First Report of Virulence to Wheat Leaf Rust Resistance Gene Lr26 in South Africa. Z. A. Pretorius, Grain Crops Research Institute, Bethlehem 9700, South Africa. . Plant Dis. 72:175. Accepted for publication 14 September 1987. Copyright 1988 The American Phytopathological Society. DOI: 10.1094/PD-72-0175F.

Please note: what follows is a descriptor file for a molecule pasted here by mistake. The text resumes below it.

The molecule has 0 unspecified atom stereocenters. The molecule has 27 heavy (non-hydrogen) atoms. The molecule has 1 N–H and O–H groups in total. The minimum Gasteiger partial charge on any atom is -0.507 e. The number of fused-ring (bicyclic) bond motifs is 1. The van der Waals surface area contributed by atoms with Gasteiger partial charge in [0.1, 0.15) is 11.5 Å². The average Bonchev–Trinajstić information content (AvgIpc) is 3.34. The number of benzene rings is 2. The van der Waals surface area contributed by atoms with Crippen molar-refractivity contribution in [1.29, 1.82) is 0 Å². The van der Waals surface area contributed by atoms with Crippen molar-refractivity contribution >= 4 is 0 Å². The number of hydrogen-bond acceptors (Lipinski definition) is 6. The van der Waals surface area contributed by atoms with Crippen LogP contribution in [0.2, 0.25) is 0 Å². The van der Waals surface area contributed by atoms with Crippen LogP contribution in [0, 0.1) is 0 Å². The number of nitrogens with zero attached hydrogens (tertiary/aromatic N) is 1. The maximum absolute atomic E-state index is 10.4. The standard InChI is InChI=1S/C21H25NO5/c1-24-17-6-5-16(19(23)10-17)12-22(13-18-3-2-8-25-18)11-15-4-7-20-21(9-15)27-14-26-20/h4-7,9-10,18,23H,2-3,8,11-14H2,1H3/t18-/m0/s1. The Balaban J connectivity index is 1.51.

Gene Lr26 in wheat (Triticum aestivum L.) has conferred resistance to over 800 cultures of Puccinia recondita Rob. ex Desm. f. sp. tritici tested in South Africa since annual leaf rust surveys were instituted in 1983. The effectiveness of Lr26 and its linkage to the wheat stem rust (P. graminis Pers. f. sp. tritici Eriks. & E. Henn.) resistance gene Sr31 resulted in extensive exploitation of the Lr26 X Sr31 genotype in breeding programs. In March 1987, during surveys of leaf rust oversummering on volunteer wheat, virulence to Lr26 was detected in a uredinial collection (isolate 3SA 140) from the southern Cape Province. The appearance of Lr26 virulence closely followed the release of the spring wheat cultivar Gamtoos, the first local cultivar with Lr26 resistance, in 1985. Gamtoos has the parentage (Kavkaz X Buho'S') X (Kalyansona X Bluebird) and was originally released by CIMMYT as Veery No.3. In pathogenicity studies, isolate 3SA 140 (avirulent to genes Lr3a, 3bg, 3ka, 9, II, 16, 18, 19,20,21,29, and 30 and virulent to Lrl, 2a, 2b, 2c, 10, 14a, 14b, 15, 17,23,24,25,26, and 28) differed only at the Lr26 locus from the predominant race of P. r. f. sp. tritici (isolate 3SA127) in South Africa. The loss of Lr26 resistance is significant in view of the restricted number of effective Lr genes remaining for utilization in South Africa.